Having all of this information in one location has the potential to make the access card a true one-stop shop for identity fraud. Criminals will be lining up to find a way to illegally obtain this information. Your whole identity could be stolen with one security breach—and let us not pretend that that cannot happen. Whilst I strongly acknowledge that the vast majority of public servants are fine workers with the highest levels of integrity, there have sadly been cases in the past of public servants inappropriately accessing information. In August last year, it was widely reported in the media that 600 privacy breaches occurred within Centrelink alone—600 cases where staff accessed customer records without proper cause or authorisation.

In June last year, a report obtained under FOI showed that in the Child Support Agency there had been over 400 privacy breaches in the previous nine months. I have only mentioned two government agencies here and already we have over 1,000 privacy breaches. The scope for these breaches with the access card is potentially huge. Now we have the government telling us not to worry and that the information linked to the access card will be safe and secure. History, sadly, shows us that this is not necessarily the case.

Despite the assurances of the former minister, Australians cannot realistically opt out of the access card system. ‘If you don’t like it you can opt out,’ are pretty cheap words. The former minister said that no Australian would be forced to apply for an access card. But they will have to register if they want to visit a doctor, buy a medicine listed on the PBS or claim a Centrelink or Veterans’ Affairs benefit. In other words, if they want to access a federal government service, they will need an access card—with all of the privacy intrusions that come with it.

A lot of this reminds me of a debate back in the mid-eighties, to which the member for Richmond has already referred—and I am sure others have as well—when a system called the Australia Card was being considered. There is a lot of familiarity—deja vu—attached to this debate. As the member for Richmond said, the current Prime Minister, who was the Leader of the Opposition at the time, said on 23 September 1987 in relation to the Australia Card:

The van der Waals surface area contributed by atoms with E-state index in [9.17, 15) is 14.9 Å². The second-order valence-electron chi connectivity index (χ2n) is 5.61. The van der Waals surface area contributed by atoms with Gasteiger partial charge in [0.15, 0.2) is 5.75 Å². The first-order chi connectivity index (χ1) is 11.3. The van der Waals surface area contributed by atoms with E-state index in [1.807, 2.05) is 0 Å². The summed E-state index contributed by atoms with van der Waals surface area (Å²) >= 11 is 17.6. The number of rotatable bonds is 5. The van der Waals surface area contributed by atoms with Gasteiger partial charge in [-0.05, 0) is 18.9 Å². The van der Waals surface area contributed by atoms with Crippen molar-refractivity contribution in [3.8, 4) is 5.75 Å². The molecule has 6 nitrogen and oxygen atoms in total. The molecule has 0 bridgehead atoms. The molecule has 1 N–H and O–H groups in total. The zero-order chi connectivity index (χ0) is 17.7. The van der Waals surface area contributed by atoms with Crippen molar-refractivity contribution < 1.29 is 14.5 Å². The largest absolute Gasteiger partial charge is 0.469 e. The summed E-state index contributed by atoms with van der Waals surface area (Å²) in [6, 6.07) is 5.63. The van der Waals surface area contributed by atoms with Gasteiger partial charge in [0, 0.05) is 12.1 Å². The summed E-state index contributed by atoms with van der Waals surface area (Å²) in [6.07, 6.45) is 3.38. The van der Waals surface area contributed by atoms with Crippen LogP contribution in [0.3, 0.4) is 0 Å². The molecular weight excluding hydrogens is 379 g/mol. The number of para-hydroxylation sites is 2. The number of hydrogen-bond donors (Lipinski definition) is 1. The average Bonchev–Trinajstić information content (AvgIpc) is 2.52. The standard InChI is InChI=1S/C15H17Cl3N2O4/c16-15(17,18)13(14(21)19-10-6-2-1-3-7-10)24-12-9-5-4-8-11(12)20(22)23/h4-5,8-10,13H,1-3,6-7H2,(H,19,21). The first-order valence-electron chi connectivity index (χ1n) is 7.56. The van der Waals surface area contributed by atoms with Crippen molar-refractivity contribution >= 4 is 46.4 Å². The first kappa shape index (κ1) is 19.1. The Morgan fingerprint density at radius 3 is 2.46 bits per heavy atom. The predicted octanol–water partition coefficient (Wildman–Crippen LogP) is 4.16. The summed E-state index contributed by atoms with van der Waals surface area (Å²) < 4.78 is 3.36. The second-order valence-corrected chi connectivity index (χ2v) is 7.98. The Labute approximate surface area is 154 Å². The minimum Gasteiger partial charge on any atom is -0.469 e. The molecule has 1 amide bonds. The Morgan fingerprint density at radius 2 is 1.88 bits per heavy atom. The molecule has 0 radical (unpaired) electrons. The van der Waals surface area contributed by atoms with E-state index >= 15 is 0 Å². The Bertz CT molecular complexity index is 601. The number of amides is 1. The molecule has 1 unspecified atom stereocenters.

The Australian people do not want it. If you try to ram it down the throats of the Australian people you will pay very dearly in political and other terms.

The question in my head that I am still attempting to resolve—though I think I am reaching a conclusion—is that the proposal back in the mid-eighties, from memory, would have included every Australian had it got up. This proposal before us now does not necessarily include every Australian. It will include only those who require a government service: pensioners, people accessing income support and other types of concessions, generally speaking. Maybe the Prime Minister was right when he said back in 1987 when he was Leader of the Opposition that ‘the Australian people do not want it’ because there were a lot of people of influence who could have convinced him that it would have been a bad decision. I do not know.

What I do know is that the people who are going to have this card put upon them by this government—not quite everybody—are the people who rely on government support and government services. There is quite a large number—many millions—but they are in a different position. Whilst it is fine for the minister at the time to have said, ‘If people don’t want it, they merely opt out of it,’ it is really a very misleading statement because it is not quite true. If you can afford to live your life with no contact with government at all, then you can probably get away with not having one of these cards, but the majority of Australians—a huge number—actually have that interaction and will therefore need these cards.

I repeat my support for the amendment. I had a junior primary school from my electorate in this building today. One of the questions I was asked was: ‘What is it like to be a member of the parliament? What sorts of things do you do in the parliament?’ I was so bold as to say, ‘We debate and argue issues. In the House, we all aim to bring out a product that will suit everybody at the end.’ I am afraid I might have misled that school group today, because if the government does not accept this amendment we are going to have a product that will not suit everybody in the end.